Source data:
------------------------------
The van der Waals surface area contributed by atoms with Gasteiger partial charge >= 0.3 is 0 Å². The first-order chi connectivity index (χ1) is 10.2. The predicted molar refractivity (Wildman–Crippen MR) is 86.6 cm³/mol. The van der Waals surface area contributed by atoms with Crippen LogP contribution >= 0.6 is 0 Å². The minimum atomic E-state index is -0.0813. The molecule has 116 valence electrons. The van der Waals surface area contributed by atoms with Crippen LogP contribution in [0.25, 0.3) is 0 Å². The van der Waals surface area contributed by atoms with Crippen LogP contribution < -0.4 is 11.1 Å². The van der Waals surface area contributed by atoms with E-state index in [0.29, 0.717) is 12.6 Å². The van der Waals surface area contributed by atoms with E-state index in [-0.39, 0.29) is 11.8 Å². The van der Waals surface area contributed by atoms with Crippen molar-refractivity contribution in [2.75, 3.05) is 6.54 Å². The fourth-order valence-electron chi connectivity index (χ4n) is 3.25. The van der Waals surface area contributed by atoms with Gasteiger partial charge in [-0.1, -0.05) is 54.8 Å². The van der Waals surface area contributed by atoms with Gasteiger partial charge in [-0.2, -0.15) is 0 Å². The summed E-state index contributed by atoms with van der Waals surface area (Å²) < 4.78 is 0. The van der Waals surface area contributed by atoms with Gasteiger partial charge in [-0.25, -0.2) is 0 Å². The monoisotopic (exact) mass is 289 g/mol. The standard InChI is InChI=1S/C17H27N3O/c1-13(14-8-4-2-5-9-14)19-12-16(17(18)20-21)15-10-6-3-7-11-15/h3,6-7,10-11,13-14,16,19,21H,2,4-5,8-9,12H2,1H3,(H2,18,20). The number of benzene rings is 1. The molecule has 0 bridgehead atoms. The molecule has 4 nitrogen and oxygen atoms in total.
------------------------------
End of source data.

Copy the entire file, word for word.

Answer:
The van der Waals surface area contributed by atoms with Gasteiger partial charge >= 0.3 is 0 Å². The first-order chi connectivity index (χ1) is 10.2. The predicted molar refractivity (Wildman–Crippen MR) is 86.6 cm³/mol. The van der Waals surface area contributed by atoms with Crippen LogP contribution >= 0.6 is 0 Å². The minimum atomic E-state index is -0.0813. The molecule has 116 valence electrons. The van der Waals surface area contributed by atoms with Crippen LogP contribution in [0.25, 0.3) is 0 Å². The van der Waals surface area contributed by atoms with Crippen LogP contribution < -0.4 is 11.1 Å². The van der Waals surface area contributed by atoms with E-state index in [0.29, 0.717) is 12.6 Å². The van der Waals surface area contributed by atoms with E-state index in [-0.39, 0.29) is 11.8 Å². The van der Waals surface area contributed by atoms with Crippen molar-refractivity contribution in [2.75, 3.05) is 6.54 Å². The fourth-order valence-electron chi connectivity index (χ4n) is 3.25. The van der Waals surface area contributed by atoms with Gasteiger partial charge in [-0.1, -0.05) is 54.8 Å². The van der Waals surface area contributed by atoms with Gasteiger partial charge in [-0.2, -0.15) is 0 Å². The summed E-state index contributed by atoms with van der Waals surface area (Å²) < 4.78 is 0. The van der Waals surface area contributed by atoms with Gasteiger partial charge in [-0.25, -0.2) is 0 Å². The monoisotopic (exact) mass is 289 g/mol. The standard InChI is InChI=1S/C17H27N3O/c1-13(14-8-4-2-5-9-14)19-12-16(17(18)20-21)15-10-6-3-7-11-15/h3,6-7,10-11,13-14,16,19,21H,2,4-5,8-9,12H2,1H3,(H2,18,20). The number of benzene rings is 1. The molecule has 0 bridgehead atoms. The molecule has 4 nitrogen and oxygen atoms in total.